Claus-Dietrich Lahrs left Paris in 2008, where he was the Managing Director of Christian Dior Couture since 2003, for the provincial German environs of Metzingen, south of Stuttgart, to take over the reins of fashion label Hugo Boss. But he’s made the best of it – for both the firm and its customers.
Handelsblatt: Mr. Lahrs, as one of the world’s biggest men’s fashion labels, you must know: What’s wrong with the German man these days?
Claus-Dietrich Lahrs: He’s just fine, even if we’re not tailoring things just for him, but also for men in the USA, Russia and China. Our fashion works just as well in Metzingen as Paris and Beijing, though Chinese men are a bit smaller and therefore receive appropriate wares, for example, with slightly shorter sleeves. On the other hand, American men start optimizing their bodies at the gym much earlier. That also has to be accounted for size-wise. But the suit remains the same. It’s just details changed by tailoring.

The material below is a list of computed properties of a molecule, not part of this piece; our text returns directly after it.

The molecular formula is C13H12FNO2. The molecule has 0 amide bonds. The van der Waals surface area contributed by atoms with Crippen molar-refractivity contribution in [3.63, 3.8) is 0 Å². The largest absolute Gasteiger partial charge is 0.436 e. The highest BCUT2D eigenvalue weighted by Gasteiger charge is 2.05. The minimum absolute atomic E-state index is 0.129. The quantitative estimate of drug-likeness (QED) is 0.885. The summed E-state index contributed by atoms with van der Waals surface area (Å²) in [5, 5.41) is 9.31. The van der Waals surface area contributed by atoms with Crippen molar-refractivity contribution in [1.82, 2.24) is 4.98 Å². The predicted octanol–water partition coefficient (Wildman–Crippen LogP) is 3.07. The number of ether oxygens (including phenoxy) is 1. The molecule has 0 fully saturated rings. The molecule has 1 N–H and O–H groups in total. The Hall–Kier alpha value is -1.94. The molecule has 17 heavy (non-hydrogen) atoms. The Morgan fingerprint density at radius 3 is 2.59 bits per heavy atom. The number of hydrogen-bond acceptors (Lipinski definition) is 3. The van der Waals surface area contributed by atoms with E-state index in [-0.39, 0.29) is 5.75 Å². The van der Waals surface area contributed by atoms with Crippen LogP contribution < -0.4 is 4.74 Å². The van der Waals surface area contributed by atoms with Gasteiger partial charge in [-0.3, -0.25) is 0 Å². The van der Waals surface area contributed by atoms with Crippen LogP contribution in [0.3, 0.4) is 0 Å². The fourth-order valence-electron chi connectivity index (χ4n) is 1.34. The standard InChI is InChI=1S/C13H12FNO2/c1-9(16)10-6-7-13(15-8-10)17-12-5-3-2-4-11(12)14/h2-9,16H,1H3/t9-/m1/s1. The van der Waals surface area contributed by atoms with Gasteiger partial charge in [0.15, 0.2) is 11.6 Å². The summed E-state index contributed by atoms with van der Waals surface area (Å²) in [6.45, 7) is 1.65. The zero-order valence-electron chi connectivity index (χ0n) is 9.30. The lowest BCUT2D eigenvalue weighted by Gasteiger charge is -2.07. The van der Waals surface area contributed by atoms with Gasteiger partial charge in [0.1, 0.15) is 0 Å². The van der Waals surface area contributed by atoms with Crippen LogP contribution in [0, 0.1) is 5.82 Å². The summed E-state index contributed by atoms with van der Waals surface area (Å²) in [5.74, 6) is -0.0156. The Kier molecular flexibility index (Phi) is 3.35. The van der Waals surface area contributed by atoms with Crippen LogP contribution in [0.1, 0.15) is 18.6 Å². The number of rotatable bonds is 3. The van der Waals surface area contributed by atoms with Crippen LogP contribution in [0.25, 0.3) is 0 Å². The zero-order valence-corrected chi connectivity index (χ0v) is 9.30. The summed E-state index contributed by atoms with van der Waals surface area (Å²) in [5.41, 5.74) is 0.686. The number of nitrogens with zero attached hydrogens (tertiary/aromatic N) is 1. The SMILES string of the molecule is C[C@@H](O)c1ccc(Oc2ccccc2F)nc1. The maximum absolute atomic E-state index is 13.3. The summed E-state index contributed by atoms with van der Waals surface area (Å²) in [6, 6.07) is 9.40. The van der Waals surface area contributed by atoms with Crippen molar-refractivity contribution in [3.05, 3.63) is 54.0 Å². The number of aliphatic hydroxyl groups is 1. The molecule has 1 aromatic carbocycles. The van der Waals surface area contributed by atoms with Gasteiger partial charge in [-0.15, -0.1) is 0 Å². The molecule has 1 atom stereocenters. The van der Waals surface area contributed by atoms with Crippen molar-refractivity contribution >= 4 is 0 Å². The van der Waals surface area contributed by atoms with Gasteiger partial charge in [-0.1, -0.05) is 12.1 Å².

We were asking less about the body and more about the psyche.
One affects the other.
It seems as if men are having a true identity crisis in 2014.
Role models are changing. Women are rightly demanding more say and responsibility. There are talks of quotas for female managers in Germany. A Boss suit can’t help …
… or at least only superficially. In the end it’s naturally more about substance, not the packaging. It’s true old attitudes have broken down, such as: I’m a man and therefore I’m entitled to this or that. Nobody believes that, and I find that good.